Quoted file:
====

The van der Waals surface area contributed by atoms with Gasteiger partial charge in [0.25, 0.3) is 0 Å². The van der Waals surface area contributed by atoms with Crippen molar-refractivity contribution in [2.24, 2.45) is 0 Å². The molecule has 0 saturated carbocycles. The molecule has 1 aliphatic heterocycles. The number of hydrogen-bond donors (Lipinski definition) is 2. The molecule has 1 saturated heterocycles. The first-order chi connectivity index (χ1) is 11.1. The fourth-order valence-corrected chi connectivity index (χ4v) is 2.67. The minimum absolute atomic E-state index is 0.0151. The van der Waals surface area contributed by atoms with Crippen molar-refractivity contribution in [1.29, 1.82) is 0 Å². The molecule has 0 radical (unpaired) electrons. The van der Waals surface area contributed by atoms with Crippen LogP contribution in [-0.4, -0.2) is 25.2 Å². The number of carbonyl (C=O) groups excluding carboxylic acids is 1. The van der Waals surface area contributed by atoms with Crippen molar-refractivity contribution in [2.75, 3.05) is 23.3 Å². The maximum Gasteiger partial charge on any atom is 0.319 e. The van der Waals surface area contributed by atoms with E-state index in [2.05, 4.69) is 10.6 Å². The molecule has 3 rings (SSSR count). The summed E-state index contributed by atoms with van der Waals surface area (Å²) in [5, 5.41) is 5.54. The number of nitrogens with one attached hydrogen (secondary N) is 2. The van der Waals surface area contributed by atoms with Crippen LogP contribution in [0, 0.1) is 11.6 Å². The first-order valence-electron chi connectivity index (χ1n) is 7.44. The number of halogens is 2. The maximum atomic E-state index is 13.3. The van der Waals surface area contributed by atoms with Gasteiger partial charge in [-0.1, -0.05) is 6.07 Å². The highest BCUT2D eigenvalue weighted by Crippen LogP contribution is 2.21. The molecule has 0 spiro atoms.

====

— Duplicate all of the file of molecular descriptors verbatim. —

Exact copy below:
The van der Waals surface area contributed by atoms with Gasteiger partial charge in [0.25, 0.3) is 0 Å². The van der Waals surface area contributed by atoms with Crippen molar-refractivity contribution in [2.24, 2.45) is 0 Å². The molecule has 0 saturated carbocycles. The molecule has 1 aliphatic heterocycles. The number of hydrogen-bond donors (Lipinski definition) is 2. The molecule has 1 saturated heterocycles. The first-order chi connectivity index (χ1) is 11.1. The fourth-order valence-corrected chi connectivity index (χ4v) is 2.67. The minimum absolute atomic E-state index is 0.0151. The van der Waals surface area contributed by atoms with Crippen molar-refractivity contribution in [1.29, 1.82) is 0 Å². The molecule has 0 radical (unpaired) electrons. The van der Waals surface area contributed by atoms with Crippen LogP contribution in [-0.4, -0.2) is 25.2 Å². The number of carbonyl (C=O) groups excluding carboxylic acids is 1. The van der Waals surface area contributed by atoms with Crippen molar-refractivity contribution in [2.75, 3.05) is 23.3 Å². The maximum Gasteiger partial charge on any atom is 0.319 e. The van der Waals surface area contributed by atoms with E-state index in [2.05, 4.69) is 10.6 Å². The molecule has 3 rings (SSSR count). The summed E-state index contributed by atoms with van der Waals surface area (Å²) in [5, 5.41) is 5.54. The number of nitrogens with one attached hydrogen (secondary N) is 2. The van der Waals surface area contributed by atoms with Crippen LogP contribution in [0, 0.1) is 11.6 Å². The first-order valence-electron chi connectivity index (χ1n) is 7.44. The number of halogens is 2. The maximum atomic E-state index is 13.3. The van der Waals surface area contributed by atoms with Gasteiger partial charge in [-0.1, -0.05) is 6.07 Å². The highest BCUT2D eigenvalue weighted by Crippen LogP contribution is 2.21. The molecule has 0 spiro atoms.